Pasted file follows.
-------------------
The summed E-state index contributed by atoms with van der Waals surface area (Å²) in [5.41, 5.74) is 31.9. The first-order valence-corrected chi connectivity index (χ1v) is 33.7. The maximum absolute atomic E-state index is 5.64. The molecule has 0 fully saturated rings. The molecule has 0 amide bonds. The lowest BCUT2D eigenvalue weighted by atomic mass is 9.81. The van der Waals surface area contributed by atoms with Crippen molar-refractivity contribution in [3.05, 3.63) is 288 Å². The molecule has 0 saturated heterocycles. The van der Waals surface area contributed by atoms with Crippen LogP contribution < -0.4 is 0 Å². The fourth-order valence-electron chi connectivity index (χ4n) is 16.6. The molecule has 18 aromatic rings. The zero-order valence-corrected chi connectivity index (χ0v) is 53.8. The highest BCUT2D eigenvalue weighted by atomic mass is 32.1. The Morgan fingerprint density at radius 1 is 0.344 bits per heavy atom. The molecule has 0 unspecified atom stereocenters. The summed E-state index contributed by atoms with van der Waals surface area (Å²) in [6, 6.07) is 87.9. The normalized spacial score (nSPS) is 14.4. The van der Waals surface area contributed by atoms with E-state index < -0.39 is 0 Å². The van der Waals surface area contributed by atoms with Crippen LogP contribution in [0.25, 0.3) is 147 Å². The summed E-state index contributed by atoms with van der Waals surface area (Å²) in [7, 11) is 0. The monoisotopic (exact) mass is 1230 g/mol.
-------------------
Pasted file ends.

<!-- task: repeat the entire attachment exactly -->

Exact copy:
The summed E-state index contributed by atoms with van der Waals surface area (Å²) in [5.41, 5.74) is 31.9. The first-order valence-corrected chi connectivity index (χ1v) is 33.7. The maximum absolute atomic E-state index is 5.64. The molecule has 0 fully saturated rings. The molecule has 0 amide bonds. The lowest BCUT2D eigenvalue weighted by atomic mass is 9.81. The van der Waals surface area contributed by atoms with Crippen molar-refractivity contribution in [3.05, 3.63) is 288 Å². The molecule has 0 saturated heterocycles. The van der Waals surface area contributed by atoms with Crippen LogP contribution < -0.4 is 0 Å². The fourth-order valence-electron chi connectivity index (χ4n) is 16.6. The molecule has 18 aromatic rings. The zero-order valence-corrected chi connectivity index (χ0v) is 53.8. The highest BCUT2D eigenvalue weighted by atomic mass is 32.1. The Morgan fingerprint density at radius 1 is 0.344 bits per heavy atom. The molecule has 0 unspecified atom stereocenters. The summed E-state index contributed by atoms with van der Waals surface area (Å²) in [6, 6.07) is 87.9. The normalized spacial score (nSPS) is 14.4. The van der Waals surface area contributed by atoms with E-state index < -0.39 is 0 Å². The van der Waals surface area contributed by atoms with Crippen LogP contribution in [0.25, 0.3) is 147 Å². The summed E-state index contributed by atoms with van der Waals surface area (Å²) in [7, 11) is 0. The monoisotopic (exact) mass is 1230 g/mol.